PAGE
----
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Marketing In-Store Medical Services: Flu Shots in Aisle 6 Millions of people with minor ailments or urgent medical needs are using in-store clinics located inside drugstore chains, discount stores, and supermarkets. Across the United States, more than 1,000 stores now contain walk-in clinics, and the number is growing. Hundreds of CVS drugstores contain MinuteClinics, and hundreds of Walgreens drugstores contain Take Care clinics. Both Walmart and Target have clinics in selected stores, as do regional grocery chains such as Kroger and United Supermarkets. In most in-store clinics, consumers meet with a nurse practitioner or a physician's assistant who is trained to treat earaches, sprained ankles, sinus infections, and similar complaints (depending on state and local regulations, doctors provide overall medical supervision but may not have to be on-site at every clinic). If needed, staff members can issue prescriptions that customers can fill immediately at the store's pharmacy. They are also ready to administer vaccinations against tetanus, influenza, and other illnesses, and provide physical checkups before youngsters go to camp or join a sports team. The two main keys to successfully marketing in-store medical services are convenience and price. The clinics promote their convenient location inside local stores and emphasize that no appointment is necessary. Most in-store clinics offer day, evening, and weekend hours to accommoget date consumers' busy schedules. Rarely do consumers have to wait more than a few minutes when they stop by to get a flu shot or have a sore throat treated. Having the pharmacy located in the next aisle is particularly convenient for consumers who walk out of the clinic with a prescription to fill. The clinics are also handy alternatives when the family doctor's office is closed, too far away, or unable to see a patient right away. Some consumers, especially those without health insurance, may not even have family doctors. "We know that each demographic group has unique problems," observes the CEO of Take Care Health Systems, which operates clinics inside Walgreens stores. "More-affluent patients can't get in to see their doctors, while less-affluent patients often don't have doctors." Price is another positive. The price for treatment at in-store clinics is generally far lower than at a doctor's office, let alone in the emergency room. Although most of the clinics accept popular health insurance plans as partial or full payment for services, consumers who lack insurance are price-sensitive because they must cover the costs themselves. Price is therefore an important element for marketing in-store medical services. Describing MinuteClinic's appeal, a CVS spokesperson notes: "High-quality care and lower costs combine to offer real relief to consumers struggling with the steadily increasing costs of health care." One characteristic of services delivered in an in-store clinic is a little different from conventional medical services. Clinic staff members don't have the opportunity to develop close relationships with the people they treat, because consumers are only occasional visitors, coming in when they have an unexpected illness or know it's time for a flu shot. In contrast, family physicians can and do get to know their patients very well over the course of many visits. "When a child comes in for something minor, we use that time to talk about other things," says a pediatrician in Rochester. "All of that gets missed at the retail clinic." For their part, the clinics aren't marketing themselves as replacements for regular medical care. Still, MinuteClinic is aware that one-third of its customers do not have a family doctor. Its chief nursing officer is ready to help with that need, too: "That's why we keep a list of local doctors who are taking new patients at each location," she says. "We want people to establish a relationship with a primary care doctor." Recent changes to U.S. legislation affecting the healthcare industry, including provisions for expanding access to health insurance, are affecting the marketing of in-store clinics as well. Walgreens is preparing for higher demand by opening new Take Care clinics in more stores and considering whether to offer a wider range of medical services. Take Care and Walgreens jointly market the in-store clinics in Walgreens' ad campaigns and on the chain's website. In addition, Take Care uses its website plus television, radio, and direct mail to tell consumers about the features and benefits of its services. Attention, shoppers: Easy access to medical treatment is only one aisle away. How do you suggest that in-store clinics like MinuteClinic and Take Care manage the service expectations of consumers seeking medical attention?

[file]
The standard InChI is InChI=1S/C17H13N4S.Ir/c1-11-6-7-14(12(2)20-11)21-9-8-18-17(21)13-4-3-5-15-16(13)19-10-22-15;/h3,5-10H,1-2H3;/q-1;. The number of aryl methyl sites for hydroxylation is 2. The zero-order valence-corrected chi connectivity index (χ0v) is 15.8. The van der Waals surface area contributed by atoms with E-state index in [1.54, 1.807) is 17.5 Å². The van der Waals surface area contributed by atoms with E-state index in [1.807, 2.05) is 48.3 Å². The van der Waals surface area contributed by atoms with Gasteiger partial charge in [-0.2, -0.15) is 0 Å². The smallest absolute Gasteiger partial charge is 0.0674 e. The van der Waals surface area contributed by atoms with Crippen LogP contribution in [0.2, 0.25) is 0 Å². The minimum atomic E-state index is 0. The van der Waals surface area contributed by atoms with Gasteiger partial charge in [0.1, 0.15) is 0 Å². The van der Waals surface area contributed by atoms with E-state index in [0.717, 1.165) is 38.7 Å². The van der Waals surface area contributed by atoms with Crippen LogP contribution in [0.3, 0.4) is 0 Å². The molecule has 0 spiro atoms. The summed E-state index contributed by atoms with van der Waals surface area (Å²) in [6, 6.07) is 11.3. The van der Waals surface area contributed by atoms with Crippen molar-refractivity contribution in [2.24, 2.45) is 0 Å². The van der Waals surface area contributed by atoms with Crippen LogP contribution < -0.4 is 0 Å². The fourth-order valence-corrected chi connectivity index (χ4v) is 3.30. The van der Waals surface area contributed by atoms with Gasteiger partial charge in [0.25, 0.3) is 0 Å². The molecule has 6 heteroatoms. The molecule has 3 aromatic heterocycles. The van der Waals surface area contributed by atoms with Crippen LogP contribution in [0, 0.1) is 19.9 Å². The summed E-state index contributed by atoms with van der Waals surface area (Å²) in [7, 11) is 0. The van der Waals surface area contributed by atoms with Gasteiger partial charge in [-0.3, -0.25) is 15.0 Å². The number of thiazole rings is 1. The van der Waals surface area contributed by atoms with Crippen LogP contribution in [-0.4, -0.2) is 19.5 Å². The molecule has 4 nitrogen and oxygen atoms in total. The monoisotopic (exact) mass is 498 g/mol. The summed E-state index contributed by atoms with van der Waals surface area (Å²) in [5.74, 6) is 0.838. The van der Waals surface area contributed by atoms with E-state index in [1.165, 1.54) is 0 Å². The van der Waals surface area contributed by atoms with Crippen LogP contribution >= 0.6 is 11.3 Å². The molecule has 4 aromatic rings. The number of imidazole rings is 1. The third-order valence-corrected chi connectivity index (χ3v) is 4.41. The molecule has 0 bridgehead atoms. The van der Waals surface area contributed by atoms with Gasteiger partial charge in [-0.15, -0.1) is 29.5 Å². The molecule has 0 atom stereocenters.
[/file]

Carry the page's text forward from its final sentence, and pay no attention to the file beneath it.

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In advertising services, a company must often use symbols to represent the offered product. Identify three service organizations you have seen in outdoor, television, or magazine advertising. What symbols do these organizations use to represent their services? What message do the symbols convey to potential customers?
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Products that are services rather than tangible goods present unique challenges to companies when they formulate marketing strategy. A clear comprehension of the concepts that apply specifically to service products is essential when developing the marketing plan. These concepts will form the basis for decisions in several plan areas. To assist you in relating the information in this chapter to the development of your marketing plan for a service product, focus on the following: Discuss your product with regard to the six service characteristics. To what degree does it possess the qualities that make up each of these characteristics? The information obtained from these questions should assist you in developing various aspects of your marketing plan found in the "Interactive Marketing Plan" exercise at www.cengagebrain.com.
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Matchmaker.com The Internet abounds with dating sites, but few offer as much information about their members as Matchmaker.com. Matchmaker profiles are gleaned from a survey of about 60 question and essay responses. Check out the site at www.matchmaker.com. Classify Matchmaker.com's product in terms of its position on the service continuum.